Suzuka City Office
Location of Suzuka in Mie Prefecture
|o Mayor||Noriko Suematsu (since May 2011)|
|o Total||194.46 km2 (75.08 sq mi)|
|o Density||1,010/km2 (2,600/sq mi)|
|Time zone||UTC+9 (Japan Standard Time)|
|- Tree||Japanese zelkova|
|- Flower||Satsuki azalea|
|Address||1-18-18 Kanbe, Suzuka-shi, Mie-ken 513-8701|
Suzuka (, Suzuka-shi) is a city in Mie Prefecture, Japan. As of August 2015, the city had an estimated population of 196,853 and a population density of 1,010 persons per km2. Its area was 194.46 square kilometres (75.08 square miles).
Suzuka is in northeastern Mie Prefecture, in northern Kii Peninsula, bordered by Ise Bay to the east. Parts of the city are within the borders of the Ise-no-Umi Prefectural Natural Park and the Suzuka Quasi-National Park.
Suzuka, as a place name, is mentioned in the Nara period chronicle Nihon Shoki. The ancient T?kaid? passed through Suzuka, and the Nara-period provincial capital was within its borders. During the Sengoku period, the area was controlled by Oda Nobutaka, the third son of Oda Nobunaga, who ruled from Kanbe Castle. During the Edo period, much of the area was under the control of the 15,000 koku Kambe Domain, ruled by the Honda clan from 1732 until the Meiji restoration in 1871. During this period, two post stations were within the modern city limits: Ishiyakushi-juku and Sh?no-juku, which prospered due to pilgrimage traffic to the Ise Grand Shrines.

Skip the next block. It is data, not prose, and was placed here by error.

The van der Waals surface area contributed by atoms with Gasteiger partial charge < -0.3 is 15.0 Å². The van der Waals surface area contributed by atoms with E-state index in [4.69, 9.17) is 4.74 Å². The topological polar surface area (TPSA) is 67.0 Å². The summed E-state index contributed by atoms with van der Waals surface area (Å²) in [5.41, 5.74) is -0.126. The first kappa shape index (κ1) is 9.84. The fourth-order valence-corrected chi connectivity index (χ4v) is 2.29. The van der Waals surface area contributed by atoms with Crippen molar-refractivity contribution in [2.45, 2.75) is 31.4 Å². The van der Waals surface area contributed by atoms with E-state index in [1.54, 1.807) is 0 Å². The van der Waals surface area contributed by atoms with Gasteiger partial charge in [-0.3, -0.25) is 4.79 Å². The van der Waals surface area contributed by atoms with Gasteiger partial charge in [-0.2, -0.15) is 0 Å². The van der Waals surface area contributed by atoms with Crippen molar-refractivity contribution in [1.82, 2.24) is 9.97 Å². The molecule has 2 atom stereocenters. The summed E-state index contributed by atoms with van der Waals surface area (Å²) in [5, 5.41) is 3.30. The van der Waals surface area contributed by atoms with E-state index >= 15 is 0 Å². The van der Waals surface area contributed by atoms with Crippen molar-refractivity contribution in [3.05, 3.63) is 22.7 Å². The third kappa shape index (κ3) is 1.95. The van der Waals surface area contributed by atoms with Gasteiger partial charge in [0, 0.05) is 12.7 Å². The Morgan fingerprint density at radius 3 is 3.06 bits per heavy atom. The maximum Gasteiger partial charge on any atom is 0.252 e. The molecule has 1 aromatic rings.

Suzuka boasts a significant industrial market, having major factories for Sharp and Honda in its bounds. These companies outsource part of their labor to South American nationals to secure a contract-based workforce.
Although the Japanese government encourages mandatory English-language education across the nation, in Suzuka many courses are offered by private cram schools (juku) and by publicly funded institutions supporting Portuguese and Spanish. In a controversial move, the city's governing body, from April 2004, requires all garbage information and local signage to be in Japanese and Portuguese (but not English).
Suzuka Circuit was the home of the Japanese Grand Prix from 1987 to 2006, and again from 2009. It is the only figure-eight circuit in the championship, and is very popular with the drivers, in spite of its numerous difficult bends. Located next to the circuit is the Honda Safety Riding/Driving School, where thousands of car and motorcycle drivers have been trained, including many police officers and instructors throughout the world.